On Friday, March 15, I moved my APR 900 butterflies to the APR 930's. The difference in prices of the two flies was $10.11. To make matters worse, I'd already had to move those flies once from their original center strike as the RUT continued its relentless northward climb. As the RUT repeatedly hit and moved past the upside breakeven, the long-delta positions (a deep-in-the-money call and some call debit spreads) somewhat cushioned the position, protecting it from devastating losses. Those long-delta positions didn't prevent all unrealized losses, of course.

However, combine the cost of the protection and moving the flies, and I was nearly up to my pre-planned maximum margin in the trade. Future adjustments would have to reduce or maintain the margin and would have to be made with that limit in mind.

That limit for me is $5,000/butterfly contract. On the day the trade was entered, the original investment was only $3,117.86/butterfly contract. If I hadn't set aside monies for these adjustments, I might have been forced to close out a possibly viable trade and lock in the small unrealized loss. Alternately, I might have been forced to roll into fewer contracts of butterflies than in the original position in order to reduce the total cost of rolling. I compute my margin/butterfly contract based on the original number of butterflies on the day I entered, because that $5,000/butterfly contract maximum for that month was computed based on that number. Worse, if I had a different temperament than I do or was less experienced, I might have been tempted to forgo a needed but costly investment because "it's gotta turn around."

How did I know ahead of time that $5,000/contract might be a workable amount to set aside? I back-tested the butterflies without regard to how much I was spending, basing my decisions only on the methodology I was using. I looked at the maximum margin that was employed during the period that I was back-testing, throwing out the outliers on the high side. I found that almost all months, somewhere between $4,000-5,000/contract appeared to be a workable amount to spend on my preferred strategy and all subsequent adjustments.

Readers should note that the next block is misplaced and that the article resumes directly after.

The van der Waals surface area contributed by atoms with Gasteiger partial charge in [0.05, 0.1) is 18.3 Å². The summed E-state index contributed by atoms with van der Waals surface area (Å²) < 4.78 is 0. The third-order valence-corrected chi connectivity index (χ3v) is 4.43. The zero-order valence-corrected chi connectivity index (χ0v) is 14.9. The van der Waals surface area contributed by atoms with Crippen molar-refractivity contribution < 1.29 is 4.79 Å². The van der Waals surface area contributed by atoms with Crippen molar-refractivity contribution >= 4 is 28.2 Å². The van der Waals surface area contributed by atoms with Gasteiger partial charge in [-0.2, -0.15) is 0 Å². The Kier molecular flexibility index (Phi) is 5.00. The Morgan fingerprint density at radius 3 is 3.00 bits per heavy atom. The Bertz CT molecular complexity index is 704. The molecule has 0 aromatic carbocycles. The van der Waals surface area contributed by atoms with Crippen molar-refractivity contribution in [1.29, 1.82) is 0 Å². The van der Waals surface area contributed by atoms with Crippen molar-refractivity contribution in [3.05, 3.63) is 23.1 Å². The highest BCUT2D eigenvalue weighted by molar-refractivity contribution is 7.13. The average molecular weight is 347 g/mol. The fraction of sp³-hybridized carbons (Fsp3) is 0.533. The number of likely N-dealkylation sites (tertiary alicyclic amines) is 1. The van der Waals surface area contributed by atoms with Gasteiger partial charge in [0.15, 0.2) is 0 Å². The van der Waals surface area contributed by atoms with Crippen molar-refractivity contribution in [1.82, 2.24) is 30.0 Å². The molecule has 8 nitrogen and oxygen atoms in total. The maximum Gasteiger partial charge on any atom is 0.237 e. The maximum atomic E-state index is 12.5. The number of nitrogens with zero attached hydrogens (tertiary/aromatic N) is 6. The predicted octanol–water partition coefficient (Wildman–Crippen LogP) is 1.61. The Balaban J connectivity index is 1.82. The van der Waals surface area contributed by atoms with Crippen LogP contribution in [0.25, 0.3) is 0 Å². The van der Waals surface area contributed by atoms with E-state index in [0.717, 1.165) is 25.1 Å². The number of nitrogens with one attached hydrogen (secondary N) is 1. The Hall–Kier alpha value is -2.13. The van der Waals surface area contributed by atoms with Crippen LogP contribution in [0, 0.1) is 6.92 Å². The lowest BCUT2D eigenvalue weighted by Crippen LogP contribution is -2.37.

What if you don't have access to a back-testing platform? I certainly couldn't afford to pay for the more expensive platform when I first began trading. One method I used was to paper trade through at least several cycles. Then I started small with the live trades until I could determine what I might typically spend. I certainly didn't want to size up and then find out that the trade and its adjustments resulted in more margin--and, therefore, risk--than felt comfortable for me. I also spent some time with the tools that the platform I was using then provided. These were somewhat clunky theoretical options pricing tools and a rudimentary analysis chart.

For example, imagine that you trade iron condors and your plan is to roll the call or put debit spreads out of the way if the absolute value of the delta of the sold call or put reaches 16. You plan to roll into enough new spreads to make up the loss you took when you sold the original spreads. Let's see what we can work through using Think or Swim's Analysis Page. We'll work with the put side of that iron condor, so instead of putting the whole condor up, I'll just use the put credit spread portion. For the May cycle, I've chosen the following for the put side of the iron condor:

Sell May 13 1420 for $4.95
Buy May 13 1410 for $4.45.

When I was trading iron condors for many years, I preferred to find the first put with a delta above -0.09 (-0.08, for example), but this put had a delta of -0.09. It was the first 10-point spread that returned at least $0.50 credit, however. The low volatility at the time required selling closer to the money in order to make the minimum amount of money to warrant the risk.